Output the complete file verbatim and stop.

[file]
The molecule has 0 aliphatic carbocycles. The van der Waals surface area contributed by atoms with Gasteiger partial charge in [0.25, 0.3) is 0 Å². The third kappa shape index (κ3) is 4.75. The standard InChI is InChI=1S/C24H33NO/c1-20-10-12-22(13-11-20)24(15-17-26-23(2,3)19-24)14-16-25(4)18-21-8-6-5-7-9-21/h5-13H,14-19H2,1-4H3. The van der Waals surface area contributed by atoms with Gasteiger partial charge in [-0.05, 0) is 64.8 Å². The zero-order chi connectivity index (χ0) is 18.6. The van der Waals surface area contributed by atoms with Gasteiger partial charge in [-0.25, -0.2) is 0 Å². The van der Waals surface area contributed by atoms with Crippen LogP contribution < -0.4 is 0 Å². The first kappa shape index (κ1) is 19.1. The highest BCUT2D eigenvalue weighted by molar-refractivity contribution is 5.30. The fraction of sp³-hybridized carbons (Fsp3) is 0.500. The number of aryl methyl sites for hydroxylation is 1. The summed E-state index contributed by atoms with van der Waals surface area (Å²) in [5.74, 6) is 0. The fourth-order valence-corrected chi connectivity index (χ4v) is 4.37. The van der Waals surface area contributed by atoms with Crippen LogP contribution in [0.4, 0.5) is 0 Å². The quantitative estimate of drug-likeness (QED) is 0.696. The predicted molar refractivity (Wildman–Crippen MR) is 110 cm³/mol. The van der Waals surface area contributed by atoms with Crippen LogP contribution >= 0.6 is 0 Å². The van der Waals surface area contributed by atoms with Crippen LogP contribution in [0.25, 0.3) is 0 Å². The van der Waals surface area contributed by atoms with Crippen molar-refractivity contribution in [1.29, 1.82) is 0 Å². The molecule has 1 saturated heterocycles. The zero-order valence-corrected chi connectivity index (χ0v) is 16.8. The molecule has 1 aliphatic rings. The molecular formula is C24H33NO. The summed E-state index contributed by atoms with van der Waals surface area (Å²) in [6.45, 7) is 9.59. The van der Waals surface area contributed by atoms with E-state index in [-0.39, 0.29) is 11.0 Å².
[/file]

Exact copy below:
The molecule has 0 aliphatic carbocycles. The van der Waals surface area contributed by atoms with Gasteiger partial charge in [0.25, 0.3) is 0 Å². The third kappa shape index (κ3) is 4.75. The standard InChI is InChI=1S/C24H33NO/c1-20-10-12-22(13-11-20)24(15-17-26-23(2,3)19-24)14-16-25(4)18-21-8-6-5-7-9-21/h5-13H,14-19H2,1-4H3. The van der Waals surface area contributed by atoms with Gasteiger partial charge in [-0.05, 0) is 64.8 Å². The zero-order chi connectivity index (χ0) is 18.6. The van der Waals surface area contributed by atoms with Gasteiger partial charge in [-0.25, -0.2) is 0 Å². The van der Waals surface area contributed by atoms with Crippen LogP contribution < -0.4 is 0 Å². The first kappa shape index (κ1) is 19.1. The highest BCUT2D eigenvalue weighted by molar-refractivity contribution is 5.30. The fraction of sp³-hybridized carbons (Fsp3) is 0.500. The number of aryl methyl sites for hydroxylation is 1. The summed E-state index contributed by atoms with van der Waals surface area (Å²) in [5.74, 6) is 0. The fourth-order valence-corrected chi connectivity index (χ4v) is 4.37. The van der Waals surface area contributed by atoms with Crippen LogP contribution in [0.4, 0.5) is 0 Å². The quantitative estimate of drug-likeness (QED) is 0.696. The predicted molar refractivity (Wildman–Crippen MR) is 110 cm³/mol. The van der Waals surface area contributed by atoms with Crippen LogP contribution >= 0.6 is 0 Å². The van der Waals surface area contributed by atoms with Crippen LogP contribution in [0.25, 0.3) is 0 Å². The van der Waals surface area contributed by atoms with Crippen molar-refractivity contribution in [1.29, 1.82) is 0 Å². The molecule has 1 saturated heterocycles. The zero-order valence-corrected chi connectivity index (χ0v) is 16.8. The molecule has 1 aliphatic rings. The molecular formula is C24H33NO. The summed E-state index contributed by atoms with van der Waals surface area (Å²) in [6.45, 7) is 9.59. The van der Waals surface area contributed by atoms with E-state index in [-0.39, 0.29) is 11.0 Å².